Black women wearing Black hairstyles shouldn't be met with opposition. It's 2017, and the acceptance of Black hair on Black people is deserved — yet long overdue.

Still, powerful Black women in Hollywood are continuously being told they can't wear Black hairstyles. Solange Knowles, Lupita Nyong'o and Nicki Minaj have all had their hair altered *or* banned altogether on magazine covers.

Now, actress Gabrielle Union has come forward with her own story about having her Black hairstyle rejected for being "unprofessional."

"I was doing a project and with the character the producers were coming up with what they wanted to do for her hair," she described to Byrdie. "And they were like, 'She’s beautiful, sophisticated, and professional.' I was like, 'Well, I want to wear braids'. And and they were like, 'Well, I mean, she’s beautiful, sophisticated, and corporate America.'" 

"I responded, 'Yes, and specifically I want twists.' And they went on to say, 'We just really want her to look more polished.' I said, 'You all really don't understand what are we talking about here?'

Union didn't name the movie, clarify if she ended up taking role, or say how long ago this happened — but it's still important to point out the pattern of Hollywood rejecting Black hair on Black women.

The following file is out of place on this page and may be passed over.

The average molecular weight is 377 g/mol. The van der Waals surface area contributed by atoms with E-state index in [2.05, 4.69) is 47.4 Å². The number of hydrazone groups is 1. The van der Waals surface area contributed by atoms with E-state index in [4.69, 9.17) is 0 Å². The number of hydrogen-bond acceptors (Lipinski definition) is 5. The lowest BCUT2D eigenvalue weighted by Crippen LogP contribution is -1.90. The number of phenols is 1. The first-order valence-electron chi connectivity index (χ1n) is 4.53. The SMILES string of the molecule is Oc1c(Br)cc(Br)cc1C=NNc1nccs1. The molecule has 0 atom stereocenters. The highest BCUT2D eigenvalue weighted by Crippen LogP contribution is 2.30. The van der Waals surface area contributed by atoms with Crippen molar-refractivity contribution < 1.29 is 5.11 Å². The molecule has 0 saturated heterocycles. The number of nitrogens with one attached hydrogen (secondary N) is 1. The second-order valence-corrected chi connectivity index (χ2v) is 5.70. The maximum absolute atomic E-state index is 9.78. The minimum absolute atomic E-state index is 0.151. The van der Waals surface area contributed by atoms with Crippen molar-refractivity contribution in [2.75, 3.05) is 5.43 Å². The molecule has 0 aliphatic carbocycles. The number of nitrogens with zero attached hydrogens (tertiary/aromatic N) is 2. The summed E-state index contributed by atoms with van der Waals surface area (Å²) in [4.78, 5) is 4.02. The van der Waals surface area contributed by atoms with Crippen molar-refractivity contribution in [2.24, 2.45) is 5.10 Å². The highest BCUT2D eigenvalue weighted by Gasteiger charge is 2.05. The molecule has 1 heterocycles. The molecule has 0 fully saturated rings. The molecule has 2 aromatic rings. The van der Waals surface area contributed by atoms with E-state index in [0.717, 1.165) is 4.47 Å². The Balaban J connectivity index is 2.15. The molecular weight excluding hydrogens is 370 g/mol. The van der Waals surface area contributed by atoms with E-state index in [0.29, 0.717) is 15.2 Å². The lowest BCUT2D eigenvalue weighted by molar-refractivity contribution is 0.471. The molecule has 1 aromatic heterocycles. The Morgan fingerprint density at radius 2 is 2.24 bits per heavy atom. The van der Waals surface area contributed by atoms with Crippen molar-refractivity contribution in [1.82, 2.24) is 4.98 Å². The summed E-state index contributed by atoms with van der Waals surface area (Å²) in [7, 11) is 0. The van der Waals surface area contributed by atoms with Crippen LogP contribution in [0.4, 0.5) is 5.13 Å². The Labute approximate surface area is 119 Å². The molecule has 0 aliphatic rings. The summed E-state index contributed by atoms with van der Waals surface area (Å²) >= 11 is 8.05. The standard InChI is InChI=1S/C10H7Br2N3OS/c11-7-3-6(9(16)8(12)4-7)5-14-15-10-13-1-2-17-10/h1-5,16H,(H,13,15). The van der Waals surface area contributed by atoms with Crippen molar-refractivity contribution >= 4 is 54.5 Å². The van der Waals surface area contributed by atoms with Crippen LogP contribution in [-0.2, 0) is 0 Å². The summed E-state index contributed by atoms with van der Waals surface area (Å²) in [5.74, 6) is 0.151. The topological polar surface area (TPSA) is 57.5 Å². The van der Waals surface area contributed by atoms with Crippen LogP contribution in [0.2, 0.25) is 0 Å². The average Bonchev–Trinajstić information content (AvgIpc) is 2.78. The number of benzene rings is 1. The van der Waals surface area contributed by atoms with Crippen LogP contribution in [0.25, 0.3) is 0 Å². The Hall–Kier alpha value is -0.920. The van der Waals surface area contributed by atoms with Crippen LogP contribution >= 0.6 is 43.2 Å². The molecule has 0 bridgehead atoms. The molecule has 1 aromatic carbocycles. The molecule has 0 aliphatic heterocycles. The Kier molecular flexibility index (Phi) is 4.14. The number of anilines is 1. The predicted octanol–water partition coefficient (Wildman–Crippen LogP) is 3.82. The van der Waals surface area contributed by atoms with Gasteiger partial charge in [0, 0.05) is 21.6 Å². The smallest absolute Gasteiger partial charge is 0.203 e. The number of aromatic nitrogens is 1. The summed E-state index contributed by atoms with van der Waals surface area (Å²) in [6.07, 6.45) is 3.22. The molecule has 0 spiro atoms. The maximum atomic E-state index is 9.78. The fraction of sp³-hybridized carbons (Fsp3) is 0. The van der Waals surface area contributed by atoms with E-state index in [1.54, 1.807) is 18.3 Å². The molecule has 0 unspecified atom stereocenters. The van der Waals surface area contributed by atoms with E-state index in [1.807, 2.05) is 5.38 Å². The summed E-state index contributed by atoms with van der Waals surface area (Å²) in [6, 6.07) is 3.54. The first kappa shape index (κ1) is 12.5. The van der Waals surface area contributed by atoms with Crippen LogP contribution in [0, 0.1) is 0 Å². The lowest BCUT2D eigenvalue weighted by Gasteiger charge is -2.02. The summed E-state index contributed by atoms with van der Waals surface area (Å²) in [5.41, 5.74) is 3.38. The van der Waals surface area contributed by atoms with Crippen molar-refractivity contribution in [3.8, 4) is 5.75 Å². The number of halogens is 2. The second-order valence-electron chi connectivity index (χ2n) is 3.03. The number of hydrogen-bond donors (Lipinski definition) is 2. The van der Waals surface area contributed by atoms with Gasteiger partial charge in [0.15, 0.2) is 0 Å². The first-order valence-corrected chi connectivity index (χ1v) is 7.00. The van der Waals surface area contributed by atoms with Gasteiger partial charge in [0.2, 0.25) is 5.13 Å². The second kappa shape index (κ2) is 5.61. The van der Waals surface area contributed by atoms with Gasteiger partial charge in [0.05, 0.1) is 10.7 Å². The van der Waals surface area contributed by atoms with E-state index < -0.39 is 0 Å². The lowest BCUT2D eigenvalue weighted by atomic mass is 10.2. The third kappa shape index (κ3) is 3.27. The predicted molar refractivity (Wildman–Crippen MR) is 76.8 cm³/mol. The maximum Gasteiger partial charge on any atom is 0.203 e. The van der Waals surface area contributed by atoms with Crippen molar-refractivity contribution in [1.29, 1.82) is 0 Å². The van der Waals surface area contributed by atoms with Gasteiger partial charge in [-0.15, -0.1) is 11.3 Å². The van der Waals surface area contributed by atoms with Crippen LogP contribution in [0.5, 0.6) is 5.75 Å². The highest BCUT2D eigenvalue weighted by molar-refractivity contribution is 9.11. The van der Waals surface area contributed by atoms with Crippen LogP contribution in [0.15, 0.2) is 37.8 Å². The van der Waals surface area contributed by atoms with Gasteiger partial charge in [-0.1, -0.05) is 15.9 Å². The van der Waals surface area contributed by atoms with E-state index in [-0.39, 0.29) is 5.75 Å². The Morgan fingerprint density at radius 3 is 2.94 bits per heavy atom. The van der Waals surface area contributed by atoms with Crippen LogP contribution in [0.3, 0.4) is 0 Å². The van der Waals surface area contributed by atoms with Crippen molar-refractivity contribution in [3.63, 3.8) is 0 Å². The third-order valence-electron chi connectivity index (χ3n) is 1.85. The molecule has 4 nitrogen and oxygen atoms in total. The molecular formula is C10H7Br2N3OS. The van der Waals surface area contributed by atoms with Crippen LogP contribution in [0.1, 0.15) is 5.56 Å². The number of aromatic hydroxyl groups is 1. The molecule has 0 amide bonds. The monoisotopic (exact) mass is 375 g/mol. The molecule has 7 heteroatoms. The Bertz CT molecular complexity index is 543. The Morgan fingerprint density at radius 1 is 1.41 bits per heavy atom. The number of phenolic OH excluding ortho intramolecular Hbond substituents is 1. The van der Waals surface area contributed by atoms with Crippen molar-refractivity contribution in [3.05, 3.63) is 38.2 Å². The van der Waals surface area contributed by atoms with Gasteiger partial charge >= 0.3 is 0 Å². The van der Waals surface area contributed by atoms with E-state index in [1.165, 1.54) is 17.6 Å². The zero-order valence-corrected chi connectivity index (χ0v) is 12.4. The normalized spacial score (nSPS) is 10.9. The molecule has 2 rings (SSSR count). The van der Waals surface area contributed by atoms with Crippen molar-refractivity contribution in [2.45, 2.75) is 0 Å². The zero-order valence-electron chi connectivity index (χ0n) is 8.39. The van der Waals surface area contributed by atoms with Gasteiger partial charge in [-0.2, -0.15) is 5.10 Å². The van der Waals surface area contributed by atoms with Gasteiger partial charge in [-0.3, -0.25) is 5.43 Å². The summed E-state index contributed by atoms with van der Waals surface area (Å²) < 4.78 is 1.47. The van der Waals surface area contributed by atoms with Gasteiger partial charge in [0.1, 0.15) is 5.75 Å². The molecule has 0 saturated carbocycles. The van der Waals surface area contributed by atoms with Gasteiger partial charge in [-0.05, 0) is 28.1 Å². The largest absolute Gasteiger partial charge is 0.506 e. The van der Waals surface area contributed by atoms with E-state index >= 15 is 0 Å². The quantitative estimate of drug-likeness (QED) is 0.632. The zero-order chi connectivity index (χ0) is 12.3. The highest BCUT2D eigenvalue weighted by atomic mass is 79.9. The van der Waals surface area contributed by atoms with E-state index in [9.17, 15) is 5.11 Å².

"The idea that how you wear your hair somehow relates to your character, your intelligence, or your wokeness is bullshit," Union continued. 

Indeed. 

The reality is white women are being booked, paid, and celebrated when they take on the cultural aesthetics of Black women.

photo: Giphy

Meanwhile actual Black women often have to alter themselves, watch themselves be altered, or risk their images being left out altogether. There is no empowerment or freedom in that. 

For all of the "diversity" talk in Hollywood, too many people responsible for including black people in their films still don't get or value Black hair — which means they don't get or value Blackness as a whole either.

photo: Giphy

By insisting that braids and twists are not "professional," movie producers were telling Union that her natural hair was not acceptable.

You aren't truly celebrating and including Black people if we can only be included in ways that fit inside of white beauty standards. Instead, you're pandering to a demographic and/or filling a quota so you don't get dragged on social media. 

That will never be OK — and it needs to change. Good for Gabrielle for speaking up about the ways racism impacts women, both in Hollywood AND in the wider world.